In this article we are explaining the key differences between the Scheduled Banks and Non-Scheduled Banks.
Definition of Scheduled Banks:
“Banks which have been included in the second scheduled of the RBI Act, 1934”. The banks included in this category should fulfil two conditions;
1. The paid up capital and collected fund of the bank should not be less than Rs. 5 lac.
2. Any activity of the bank will not adversely affect the interests of the depositors.
Examples of Scheduled Banks are: Scheduled Commercial Banks in India are categorised in 5 different groups according to their ownership / nature of operation.
These bank groups are: (i) State Bank of India (ii) Nationalised Banks, (iii) Regional Rural Banks, (iv) Foreign Banks (v) Other Indian Scheduled Commercial Banks (in the private sector).
Every Scheduled Banks enjoys following facilities;
1. Scheduled Banksare eligible for obtaining debts/loans on bank rate from the RBI.
2. Scheduled Banksautomatically acquires the membership of the clearing house.
3. Scheduled Banks get the facility of the rediscount of first class exchange bills from RBI. This facility is provided by the RBI only if the Scheduled Banks deposit average daily cash with the RBI which is decided by the RBI itself and presents the recurring statements under the provision of RBI Act, 1934 and Banking Regulation Act, 1949.
Definition of Non- Scheduled Banks:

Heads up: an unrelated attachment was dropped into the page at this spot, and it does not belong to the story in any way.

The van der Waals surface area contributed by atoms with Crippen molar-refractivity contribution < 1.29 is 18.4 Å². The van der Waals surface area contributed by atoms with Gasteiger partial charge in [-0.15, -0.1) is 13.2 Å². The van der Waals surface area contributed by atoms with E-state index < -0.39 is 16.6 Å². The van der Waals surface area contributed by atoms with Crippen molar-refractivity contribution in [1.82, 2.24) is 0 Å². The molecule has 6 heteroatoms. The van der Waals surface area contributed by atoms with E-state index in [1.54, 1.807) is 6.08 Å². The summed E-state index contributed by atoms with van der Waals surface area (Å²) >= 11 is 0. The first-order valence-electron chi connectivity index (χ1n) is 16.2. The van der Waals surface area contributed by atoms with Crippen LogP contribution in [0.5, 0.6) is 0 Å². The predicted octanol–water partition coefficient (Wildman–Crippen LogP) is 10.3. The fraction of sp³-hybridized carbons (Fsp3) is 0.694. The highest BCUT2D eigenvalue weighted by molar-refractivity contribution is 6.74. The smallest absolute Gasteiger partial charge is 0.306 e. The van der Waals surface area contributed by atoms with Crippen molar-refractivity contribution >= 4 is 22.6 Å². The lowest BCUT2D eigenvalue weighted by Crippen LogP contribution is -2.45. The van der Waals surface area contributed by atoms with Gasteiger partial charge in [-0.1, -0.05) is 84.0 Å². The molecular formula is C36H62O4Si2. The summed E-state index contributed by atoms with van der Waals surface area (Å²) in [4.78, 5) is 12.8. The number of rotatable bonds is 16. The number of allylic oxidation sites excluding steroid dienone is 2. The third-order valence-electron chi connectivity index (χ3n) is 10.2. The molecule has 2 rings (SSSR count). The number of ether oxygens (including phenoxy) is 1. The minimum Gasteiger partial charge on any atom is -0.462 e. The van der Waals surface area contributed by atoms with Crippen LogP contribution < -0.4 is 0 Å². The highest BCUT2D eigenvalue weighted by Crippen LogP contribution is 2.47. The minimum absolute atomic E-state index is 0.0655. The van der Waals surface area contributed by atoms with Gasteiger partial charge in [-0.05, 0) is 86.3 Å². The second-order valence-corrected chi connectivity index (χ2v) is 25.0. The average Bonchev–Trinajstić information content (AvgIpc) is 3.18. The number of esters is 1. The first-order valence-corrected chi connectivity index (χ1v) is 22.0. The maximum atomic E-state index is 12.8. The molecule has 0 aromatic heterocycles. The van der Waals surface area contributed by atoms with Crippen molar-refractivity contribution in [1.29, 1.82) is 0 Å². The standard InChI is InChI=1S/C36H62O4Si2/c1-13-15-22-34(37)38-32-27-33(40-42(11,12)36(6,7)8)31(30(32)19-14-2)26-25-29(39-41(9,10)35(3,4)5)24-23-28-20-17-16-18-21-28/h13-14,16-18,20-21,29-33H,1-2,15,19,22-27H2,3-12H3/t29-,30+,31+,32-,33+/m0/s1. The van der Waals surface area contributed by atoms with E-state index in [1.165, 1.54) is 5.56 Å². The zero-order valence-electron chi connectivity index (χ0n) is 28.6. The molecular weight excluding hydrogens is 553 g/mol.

The banks which are not included in the list of the scheduled banks are called the Non- Scheduled Banks. At present there are only 3 such banks in the country.
Non- Scheduled Banks have to follow CRR conditions. These banks can have CRR fund with themselves as no compulsion has been made by the RBI to deposit it in the RBI.
Non- Scheduled Banks are also not eligible for having loans from the RBI for day to day activities but under the emergency conditions RBI can grant loan to them.
Example: All local area banks are called the Non-scheduled banks.
Key differences between the Scheduled Banks and Non- Scheduled Banks are;
1. Scheduled banks follow the rules made by the RBI while Non-scheduled banks do not follow the rules made by the RBI.
2. Scheduled banks are eligible for inclusion in the second schedule to the Reserve Bank of India Act, 1934 while Non-scheduled banks are not included in the second schedule.
3. Scheduled banks are allowed to borrow money from RBI for regular banking purposes while Non-scheduled banks are not allowed.
4. Scheduled banks can become a member of clearing house while Non-scheduled banks can’t.
5. Scheduled banks and Non-scheduled banks both need to maintain the Cash Reserve Ratio but Scheduled banks have to deposit this amount in the RBI while Non-scheduled banks can deposit this amount with themselves.
So from the above description it became clear that Scheduled banks and Non-Scheduled Banks are different not only in their functioning but also in the regulations made by the RBI. Scheduled banks do care about the interests of the depositors while Non-Scheduled Banks don’t do so because they are bound to follow the guidelines of RBI.